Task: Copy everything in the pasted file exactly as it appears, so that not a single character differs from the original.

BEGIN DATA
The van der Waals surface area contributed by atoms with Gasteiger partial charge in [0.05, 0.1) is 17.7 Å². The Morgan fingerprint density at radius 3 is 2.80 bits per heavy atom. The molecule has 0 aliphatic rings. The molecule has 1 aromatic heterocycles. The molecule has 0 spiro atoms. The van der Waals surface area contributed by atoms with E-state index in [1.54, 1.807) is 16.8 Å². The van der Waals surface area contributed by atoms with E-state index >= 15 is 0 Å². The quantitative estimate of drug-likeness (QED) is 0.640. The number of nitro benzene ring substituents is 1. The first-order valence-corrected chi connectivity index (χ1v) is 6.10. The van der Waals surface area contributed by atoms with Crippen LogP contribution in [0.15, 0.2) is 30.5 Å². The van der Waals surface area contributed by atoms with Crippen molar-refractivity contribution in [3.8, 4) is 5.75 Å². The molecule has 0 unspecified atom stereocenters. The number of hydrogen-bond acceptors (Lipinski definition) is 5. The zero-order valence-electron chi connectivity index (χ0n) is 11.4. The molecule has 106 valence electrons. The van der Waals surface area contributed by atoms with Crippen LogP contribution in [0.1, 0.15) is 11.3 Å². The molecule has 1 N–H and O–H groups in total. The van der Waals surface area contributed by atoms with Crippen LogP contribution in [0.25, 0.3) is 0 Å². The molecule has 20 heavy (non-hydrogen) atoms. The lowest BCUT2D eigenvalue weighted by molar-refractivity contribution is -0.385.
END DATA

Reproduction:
The van der Waals surface area contributed by atoms with Gasteiger partial charge in [0.05, 0.1) is 17.7 Å². The Morgan fingerprint density at radius 3 is 2.80 bits per heavy atom. The molecule has 0 aliphatic rings. The molecule has 1 aromatic heterocycles. The molecule has 0 spiro atoms. The van der Waals surface area contributed by atoms with E-state index in [1.54, 1.807) is 16.8 Å². The van der Waals surface area contributed by atoms with E-state index >= 15 is 0 Å². The quantitative estimate of drug-likeness (QED) is 0.640. The number of nitro benzene ring substituents is 1. The first-order valence-corrected chi connectivity index (χ1v) is 6.10. The van der Waals surface area contributed by atoms with Crippen LogP contribution in [0.15, 0.2) is 30.5 Å². The van der Waals surface area contributed by atoms with Crippen molar-refractivity contribution in [3.8, 4) is 5.75 Å². The molecule has 0 unspecified atom stereocenters. The number of hydrogen-bond acceptors (Lipinski definition) is 5. The zero-order valence-electron chi connectivity index (χ0n) is 11.4. The molecule has 106 valence electrons. The van der Waals surface area contributed by atoms with Crippen LogP contribution in [0.1, 0.15) is 11.3 Å². The molecule has 1 N–H and O–H groups in total. The van der Waals surface area contributed by atoms with Crippen LogP contribution in [0.25, 0.3) is 0 Å². The molecule has 20 heavy (non-hydrogen) atoms. The lowest BCUT2D eigenvalue weighted by molar-refractivity contribution is -0.385.